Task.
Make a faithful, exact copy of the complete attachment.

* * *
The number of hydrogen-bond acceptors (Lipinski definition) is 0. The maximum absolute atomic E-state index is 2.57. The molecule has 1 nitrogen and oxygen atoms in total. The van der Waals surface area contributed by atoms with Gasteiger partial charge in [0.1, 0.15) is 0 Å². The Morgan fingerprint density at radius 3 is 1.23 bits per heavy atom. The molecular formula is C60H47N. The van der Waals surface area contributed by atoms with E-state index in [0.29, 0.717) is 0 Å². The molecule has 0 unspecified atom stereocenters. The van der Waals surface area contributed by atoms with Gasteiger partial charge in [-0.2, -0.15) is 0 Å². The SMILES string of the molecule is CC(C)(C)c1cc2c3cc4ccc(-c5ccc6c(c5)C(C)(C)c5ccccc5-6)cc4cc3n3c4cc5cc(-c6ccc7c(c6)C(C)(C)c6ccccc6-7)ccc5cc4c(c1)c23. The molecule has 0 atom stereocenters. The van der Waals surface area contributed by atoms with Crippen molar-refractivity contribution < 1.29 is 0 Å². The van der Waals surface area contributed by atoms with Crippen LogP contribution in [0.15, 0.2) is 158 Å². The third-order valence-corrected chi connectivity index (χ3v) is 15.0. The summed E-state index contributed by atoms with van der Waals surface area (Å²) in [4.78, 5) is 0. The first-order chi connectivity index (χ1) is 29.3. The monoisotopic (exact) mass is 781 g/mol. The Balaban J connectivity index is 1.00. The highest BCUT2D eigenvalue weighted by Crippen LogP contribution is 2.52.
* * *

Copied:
The number of hydrogen-bond acceptors (Lipinski definition) is 0. The maximum absolute atomic E-state index is 2.57. The molecule has 1 nitrogen and oxygen atoms in total. The van der Waals surface area contributed by atoms with Gasteiger partial charge in [0.1, 0.15) is 0 Å². The Morgan fingerprint density at radius 3 is 1.23 bits per heavy atom. The molecular formula is C60H47N. The van der Waals surface area contributed by atoms with E-state index in [0.29, 0.717) is 0 Å². The molecule has 0 unspecified atom stereocenters. The van der Waals surface area contributed by atoms with Gasteiger partial charge in [-0.2, -0.15) is 0 Å². The SMILES string of the molecule is CC(C)(C)c1cc2c3cc4ccc(-c5ccc6c(c5)C(C)(C)c5ccccc5-6)cc4cc3n3c4cc5cc(-c6ccc7c(c6)C(C)(C)c6ccccc6-7)ccc5cc4c(c1)c23. The molecule has 0 atom stereocenters. The van der Waals surface area contributed by atoms with Crippen molar-refractivity contribution < 1.29 is 0 Å². The van der Waals surface area contributed by atoms with Crippen LogP contribution in [0.15, 0.2) is 158 Å². The third-order valence-corrected chi connectivity index (χ3v) is 15.0. The summed E-state index contributed by atoms with van der Waals surface area (Å²) in [4.78, 5) is 0. The first-order chi connectivity index (χ1) is 29.3. The monoisotopic (exact) mass is 781 g/mol. The Balaban J connectivity index is 1.00. The highest BCUT2D eigenvalue weighted by Crippen LogP contribution is 2.52.